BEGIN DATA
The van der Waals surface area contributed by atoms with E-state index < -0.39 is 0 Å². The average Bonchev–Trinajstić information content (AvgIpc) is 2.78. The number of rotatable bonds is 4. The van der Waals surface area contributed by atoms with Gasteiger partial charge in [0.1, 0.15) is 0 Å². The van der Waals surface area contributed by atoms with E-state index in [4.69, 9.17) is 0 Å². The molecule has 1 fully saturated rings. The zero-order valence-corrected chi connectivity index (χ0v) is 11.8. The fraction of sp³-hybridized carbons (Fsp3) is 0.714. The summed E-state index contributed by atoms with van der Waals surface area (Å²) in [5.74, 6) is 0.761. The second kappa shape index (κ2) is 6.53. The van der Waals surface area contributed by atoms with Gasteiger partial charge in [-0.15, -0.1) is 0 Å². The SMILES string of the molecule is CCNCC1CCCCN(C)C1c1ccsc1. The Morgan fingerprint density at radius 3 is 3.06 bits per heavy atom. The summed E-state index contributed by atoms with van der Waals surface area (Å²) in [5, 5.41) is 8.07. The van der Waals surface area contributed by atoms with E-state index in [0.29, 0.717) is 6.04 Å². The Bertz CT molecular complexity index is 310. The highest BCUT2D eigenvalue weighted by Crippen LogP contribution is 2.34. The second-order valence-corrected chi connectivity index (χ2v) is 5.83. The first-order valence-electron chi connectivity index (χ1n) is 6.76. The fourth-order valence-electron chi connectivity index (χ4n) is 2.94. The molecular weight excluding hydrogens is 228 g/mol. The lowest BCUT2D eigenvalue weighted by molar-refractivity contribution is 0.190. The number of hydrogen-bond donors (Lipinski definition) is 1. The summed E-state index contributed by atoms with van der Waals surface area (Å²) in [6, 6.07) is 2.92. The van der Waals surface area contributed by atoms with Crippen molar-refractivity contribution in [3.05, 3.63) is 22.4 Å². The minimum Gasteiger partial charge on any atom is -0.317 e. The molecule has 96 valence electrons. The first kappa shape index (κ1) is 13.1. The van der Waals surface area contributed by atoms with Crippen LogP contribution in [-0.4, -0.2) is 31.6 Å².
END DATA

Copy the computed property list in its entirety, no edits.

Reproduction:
The van der Waals surface area contributed by atoms with E-state index < -0.39 is 0 Å². The average Bonchev–Trinajstić information content (AvgIpc) is 2.78. The number of rotatable bonds is 4. The van der Waals surface area contributed by atoms with Gasteiger partial charge in [0.1, 0.15) is 0 Å². The van der Waals surface area contributed by atoms with E-state index in [4.69, 9.17) is 0 Å². The molecule has 1 fully saturated rings. The zero-order valence-corrected chi connectivity index (χ0v) is 11.8. The fraction of sp³-hybridized carbons (Fsp3) is 0.714. The summed E-state index contributed by atoms with van der Waals surface area (Å²) in [5.74, 6) is 0.761. The second kappa shape index (κ2) is 6.53. The van der Waals surface area contributed by atoms with Gasteiger partial charge in [-0.15, -0.1) is 0 Å². The SMILES string of the molecule is CCNCC1CCCCN(C)C1c1ccsc1. The Morgan fingerprint density at radius 3 is 3.06 bits per heavy atom. The summed E-state index contributed by atoms with van der Waals surface area (Å²) in [5, 5.41) is 8.07. The van der Waals surface area contributed by atoms with E-state index in [0.29, 0.717) is 6.04 Å². The Bertz CT molecular complexity index is 310. The highest BCUT2D eigenvalue weighted by Crippen LogP contribution is 2.34. The second-order valence-corrected chi connectivity index (χ2v) is 5.83. The first-order valence-electron chi connectivity index (χ1n) is 6.76. The fourth-order valence-electron chi connectivity index (χ4n) is 2.94. The molecular weight excluding hydrogens is 228 g/mol. The lowest BCUT2D eigenvalue weighted by molar-refractivity contribution is 0.190. The number of hydrogen-bond donors (Lipinski definition) is 1. The summed E-state index contributed by atoms with van der Waals surface area (Å²) in [6, 6.07) is 2.92. The van der Waals surface area contributed by atoms with Crippen molar-refractivity contribution in [3.05, 3.63) is 22.4 Å². The minimum Gasteiger partial charge on any atom is -0.317 e. The molecule has 96 valence electrons. The first kappa shape index (κ1) is 13.1. The van der Waals surface area contributed by atoms with Crippen LogP contribution in [-0.4, -0.2) is 31.6 Å².